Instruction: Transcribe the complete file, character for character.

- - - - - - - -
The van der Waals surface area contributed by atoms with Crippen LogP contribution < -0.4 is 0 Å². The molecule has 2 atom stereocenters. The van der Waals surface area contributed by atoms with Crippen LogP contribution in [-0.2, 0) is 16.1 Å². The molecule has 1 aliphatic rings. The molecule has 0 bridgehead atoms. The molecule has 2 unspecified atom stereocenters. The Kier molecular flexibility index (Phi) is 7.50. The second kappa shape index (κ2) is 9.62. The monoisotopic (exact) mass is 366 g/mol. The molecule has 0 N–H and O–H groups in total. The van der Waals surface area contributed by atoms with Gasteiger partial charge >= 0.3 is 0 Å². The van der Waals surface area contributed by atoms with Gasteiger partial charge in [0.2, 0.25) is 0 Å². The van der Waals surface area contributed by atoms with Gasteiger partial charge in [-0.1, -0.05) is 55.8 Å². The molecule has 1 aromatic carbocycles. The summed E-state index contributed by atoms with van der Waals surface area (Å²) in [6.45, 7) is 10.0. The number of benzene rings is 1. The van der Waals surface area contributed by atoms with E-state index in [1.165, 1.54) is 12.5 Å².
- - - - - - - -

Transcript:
The van der Waals surface area contributed by atoms with Crippen LogP contribution < -0.4 is 0 Å². The molecule has 2 atom stereocenters. The van der Waals surface area contributed by atoms with Crippen LogP contribution in [-0.2, 0) is 16.1 Å². The molecule has 1 aliphatic rings. The molecule has 0 bridgehead atoms. The molecule has 2 unspecified atom stereocenters. The Kier molecular flexibility index (Phi) is 7.50. The second kappa shape index (κ2) is 9.62. The monoisotopic (exact) mass is 366 g/mol. The molecule has 0 N–H and O–H groups in total. The van der Waals surface area contributed by atoms with Gasteiger partial charge >= 0.3 is 0 Å². The van der Waals surface area contributed by atoms with Gasteiger partial charge in [0.2, 0.25) is 0 Å². The van der Waals surface area contributed by atoms with Gasteiger partial charge in [-0.1, -0.05) is 55.8 Å². The molecule has 1 aromatic carbocycles. The summed E-state index contributed by atoms with van der Waals surface area (Å²) in [6.45, 7) is 10.0. The number of benzene rings is 1. The van der Waals surface area contributed by atoms with E-state index in [1.165, 1.54) is 12.5 Å².